Dense Breast Tissue May Make Detecting Cancer Harder and Put Women at Higher Risk
Breasts are made up of a mixture of fibrous and glandular tissue and fatty tissues. A woman’s breasts are considered dense if she has a lot of fibrous or glandular tissue, but not much fat. Density may decrease with age, but there is little, if any, change in most women.
Breast density is determined by the radiologist who reads a woman’s mammogram. There are four categories of density determined by a mammogram. The radiologist assigns each mammogram to one of the categories. The woman’s doctor should be able to determine whether she has dense breasts based on where she falls on the density scale.
The four levels of breast density are:
- Almost entirely fatty
- Scattered areas of fibroglandular density
- Heterogeneously dense
- Extremely dense
Radiologists classify breast density using a 4-level density scale:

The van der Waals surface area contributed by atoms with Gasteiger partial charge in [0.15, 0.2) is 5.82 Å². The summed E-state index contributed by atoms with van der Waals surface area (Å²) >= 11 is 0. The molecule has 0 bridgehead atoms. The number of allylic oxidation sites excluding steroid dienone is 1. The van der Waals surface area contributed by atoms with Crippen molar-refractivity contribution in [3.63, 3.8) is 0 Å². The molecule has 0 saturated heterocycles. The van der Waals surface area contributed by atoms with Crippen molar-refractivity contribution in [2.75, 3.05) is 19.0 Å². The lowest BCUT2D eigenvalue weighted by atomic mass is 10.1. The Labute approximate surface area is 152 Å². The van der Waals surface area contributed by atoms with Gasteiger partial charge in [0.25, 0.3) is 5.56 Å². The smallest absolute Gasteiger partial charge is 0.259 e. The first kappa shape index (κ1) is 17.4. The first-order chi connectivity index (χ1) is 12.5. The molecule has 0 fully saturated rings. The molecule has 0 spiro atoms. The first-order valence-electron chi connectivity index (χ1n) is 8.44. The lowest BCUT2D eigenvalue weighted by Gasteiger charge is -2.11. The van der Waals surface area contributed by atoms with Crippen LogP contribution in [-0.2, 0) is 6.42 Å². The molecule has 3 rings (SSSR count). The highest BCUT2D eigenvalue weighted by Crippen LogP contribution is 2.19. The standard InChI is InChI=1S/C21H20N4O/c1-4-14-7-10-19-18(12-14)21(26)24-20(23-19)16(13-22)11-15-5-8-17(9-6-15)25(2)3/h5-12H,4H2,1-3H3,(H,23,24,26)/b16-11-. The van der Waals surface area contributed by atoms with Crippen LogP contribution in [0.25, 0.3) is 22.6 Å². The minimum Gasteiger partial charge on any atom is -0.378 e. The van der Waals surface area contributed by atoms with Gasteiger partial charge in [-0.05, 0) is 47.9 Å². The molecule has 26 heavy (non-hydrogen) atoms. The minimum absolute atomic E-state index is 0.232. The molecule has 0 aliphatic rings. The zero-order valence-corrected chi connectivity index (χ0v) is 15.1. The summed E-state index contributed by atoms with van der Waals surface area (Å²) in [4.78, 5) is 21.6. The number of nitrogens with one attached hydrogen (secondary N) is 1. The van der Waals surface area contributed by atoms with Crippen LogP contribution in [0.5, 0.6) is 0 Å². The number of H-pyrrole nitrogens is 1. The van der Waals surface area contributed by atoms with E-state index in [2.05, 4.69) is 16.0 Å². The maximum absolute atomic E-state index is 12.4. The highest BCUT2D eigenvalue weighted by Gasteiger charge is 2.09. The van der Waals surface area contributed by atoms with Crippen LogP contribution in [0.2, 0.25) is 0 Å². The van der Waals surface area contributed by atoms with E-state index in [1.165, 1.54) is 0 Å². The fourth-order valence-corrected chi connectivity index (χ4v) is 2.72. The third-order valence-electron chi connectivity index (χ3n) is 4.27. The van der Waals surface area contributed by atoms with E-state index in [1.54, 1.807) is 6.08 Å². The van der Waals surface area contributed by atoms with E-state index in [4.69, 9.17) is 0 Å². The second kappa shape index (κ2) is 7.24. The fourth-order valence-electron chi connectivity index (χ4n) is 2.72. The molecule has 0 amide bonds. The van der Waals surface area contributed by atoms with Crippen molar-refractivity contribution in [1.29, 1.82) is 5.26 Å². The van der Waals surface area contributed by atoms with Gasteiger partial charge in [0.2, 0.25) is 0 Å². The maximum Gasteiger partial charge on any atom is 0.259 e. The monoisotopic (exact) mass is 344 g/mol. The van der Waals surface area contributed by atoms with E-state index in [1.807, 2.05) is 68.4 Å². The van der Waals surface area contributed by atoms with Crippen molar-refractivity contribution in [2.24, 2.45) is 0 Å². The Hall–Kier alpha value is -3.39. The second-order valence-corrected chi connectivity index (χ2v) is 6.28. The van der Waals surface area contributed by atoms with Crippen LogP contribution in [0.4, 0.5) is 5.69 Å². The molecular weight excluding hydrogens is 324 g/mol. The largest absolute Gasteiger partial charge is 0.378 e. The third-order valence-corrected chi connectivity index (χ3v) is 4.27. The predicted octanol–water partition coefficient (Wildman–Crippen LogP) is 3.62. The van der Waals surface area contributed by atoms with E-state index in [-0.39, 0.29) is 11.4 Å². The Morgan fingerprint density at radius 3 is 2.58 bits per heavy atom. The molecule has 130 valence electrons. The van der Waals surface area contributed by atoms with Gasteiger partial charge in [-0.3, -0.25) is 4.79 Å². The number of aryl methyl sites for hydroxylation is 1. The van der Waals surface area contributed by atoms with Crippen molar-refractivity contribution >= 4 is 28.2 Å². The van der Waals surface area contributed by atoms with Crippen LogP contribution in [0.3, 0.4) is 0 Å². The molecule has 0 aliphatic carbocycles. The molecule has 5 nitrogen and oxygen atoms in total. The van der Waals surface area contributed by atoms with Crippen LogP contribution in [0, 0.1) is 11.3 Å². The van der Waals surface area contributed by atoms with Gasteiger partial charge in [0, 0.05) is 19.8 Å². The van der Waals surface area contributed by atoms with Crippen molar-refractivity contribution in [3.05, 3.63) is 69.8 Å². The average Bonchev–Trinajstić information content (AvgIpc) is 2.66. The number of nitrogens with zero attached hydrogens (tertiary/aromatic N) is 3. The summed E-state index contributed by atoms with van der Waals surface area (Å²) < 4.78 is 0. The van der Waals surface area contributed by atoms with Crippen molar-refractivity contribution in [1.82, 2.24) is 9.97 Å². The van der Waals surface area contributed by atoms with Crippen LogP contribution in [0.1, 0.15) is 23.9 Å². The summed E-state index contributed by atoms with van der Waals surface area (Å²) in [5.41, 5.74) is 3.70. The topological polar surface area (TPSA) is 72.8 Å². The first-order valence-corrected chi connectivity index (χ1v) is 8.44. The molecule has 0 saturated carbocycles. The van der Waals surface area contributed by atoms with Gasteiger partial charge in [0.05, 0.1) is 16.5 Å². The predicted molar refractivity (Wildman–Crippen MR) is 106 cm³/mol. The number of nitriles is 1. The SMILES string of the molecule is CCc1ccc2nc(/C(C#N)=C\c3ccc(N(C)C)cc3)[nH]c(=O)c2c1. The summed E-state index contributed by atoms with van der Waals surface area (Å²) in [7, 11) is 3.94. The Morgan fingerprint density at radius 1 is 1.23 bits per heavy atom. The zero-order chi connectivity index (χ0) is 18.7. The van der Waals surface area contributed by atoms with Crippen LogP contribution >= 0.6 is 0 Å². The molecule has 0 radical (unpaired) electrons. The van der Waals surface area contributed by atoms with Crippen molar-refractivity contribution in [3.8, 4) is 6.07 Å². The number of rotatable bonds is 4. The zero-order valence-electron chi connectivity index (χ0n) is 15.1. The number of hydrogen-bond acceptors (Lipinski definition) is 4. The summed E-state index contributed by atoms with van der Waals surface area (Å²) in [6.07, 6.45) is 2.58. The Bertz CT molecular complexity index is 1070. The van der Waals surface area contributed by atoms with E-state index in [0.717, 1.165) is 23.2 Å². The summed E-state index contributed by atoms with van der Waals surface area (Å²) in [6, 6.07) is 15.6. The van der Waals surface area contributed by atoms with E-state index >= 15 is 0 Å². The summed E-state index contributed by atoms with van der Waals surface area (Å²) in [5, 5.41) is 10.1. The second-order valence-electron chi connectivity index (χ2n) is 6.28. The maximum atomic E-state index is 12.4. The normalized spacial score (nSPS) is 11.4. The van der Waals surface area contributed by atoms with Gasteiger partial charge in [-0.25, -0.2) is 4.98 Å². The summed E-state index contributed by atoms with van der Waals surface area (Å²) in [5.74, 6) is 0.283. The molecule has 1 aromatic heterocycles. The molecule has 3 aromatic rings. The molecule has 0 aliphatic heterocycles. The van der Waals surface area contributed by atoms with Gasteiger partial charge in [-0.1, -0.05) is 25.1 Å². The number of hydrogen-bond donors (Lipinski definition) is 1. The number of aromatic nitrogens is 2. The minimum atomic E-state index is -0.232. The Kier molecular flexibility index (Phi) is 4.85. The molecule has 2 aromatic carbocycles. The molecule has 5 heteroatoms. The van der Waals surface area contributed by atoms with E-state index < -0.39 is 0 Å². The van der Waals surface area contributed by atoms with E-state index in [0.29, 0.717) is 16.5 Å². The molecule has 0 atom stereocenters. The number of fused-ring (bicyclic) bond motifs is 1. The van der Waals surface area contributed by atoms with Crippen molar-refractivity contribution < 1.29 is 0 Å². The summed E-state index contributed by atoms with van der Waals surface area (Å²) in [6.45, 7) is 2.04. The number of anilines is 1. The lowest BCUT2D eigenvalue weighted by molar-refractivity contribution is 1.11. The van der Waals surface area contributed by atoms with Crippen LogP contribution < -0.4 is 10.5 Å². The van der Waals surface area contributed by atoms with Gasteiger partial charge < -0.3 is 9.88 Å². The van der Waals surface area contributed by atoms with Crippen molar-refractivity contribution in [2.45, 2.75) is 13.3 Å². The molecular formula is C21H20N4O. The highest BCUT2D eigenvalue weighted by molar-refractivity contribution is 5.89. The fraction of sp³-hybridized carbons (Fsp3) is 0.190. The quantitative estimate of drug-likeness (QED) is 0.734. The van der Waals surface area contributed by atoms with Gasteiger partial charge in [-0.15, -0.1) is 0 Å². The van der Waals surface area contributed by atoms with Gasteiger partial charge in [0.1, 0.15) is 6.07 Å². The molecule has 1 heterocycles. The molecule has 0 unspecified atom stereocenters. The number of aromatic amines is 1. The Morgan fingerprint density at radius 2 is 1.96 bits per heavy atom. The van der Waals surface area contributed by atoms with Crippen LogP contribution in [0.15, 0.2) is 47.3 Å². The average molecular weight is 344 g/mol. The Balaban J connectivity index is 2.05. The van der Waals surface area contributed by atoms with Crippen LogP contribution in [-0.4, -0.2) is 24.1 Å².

Amost entirely fatty
Scattered areas of fibroglandular density
In the U.S., breast density is distributed as follows:
- 10 percent of women have almost entirely fatty breasts
- 10 percent have extremely dense breasts
- 80 percent are classified into one of the two middle categories
Why Is Breast Density Important?
Having dense breast tissue may increase a woman’s chance of getting breast cancer. Dense breasts also make it more difficult for doctors to spot cancer on mammograms. Dense tissue appears white on a mammogram; lumps, both benign and cancerous, also appear white. So, mammograms can be less accurate in women with dense breasts.
If a woman’s mammogram shows she has heterogeneously dense or extremely dense breast tissue, she will receive a letter notifying her that she has dense breasts. She can then speak to her primary care physician about what this means for her and what, if any, additional tests she may need.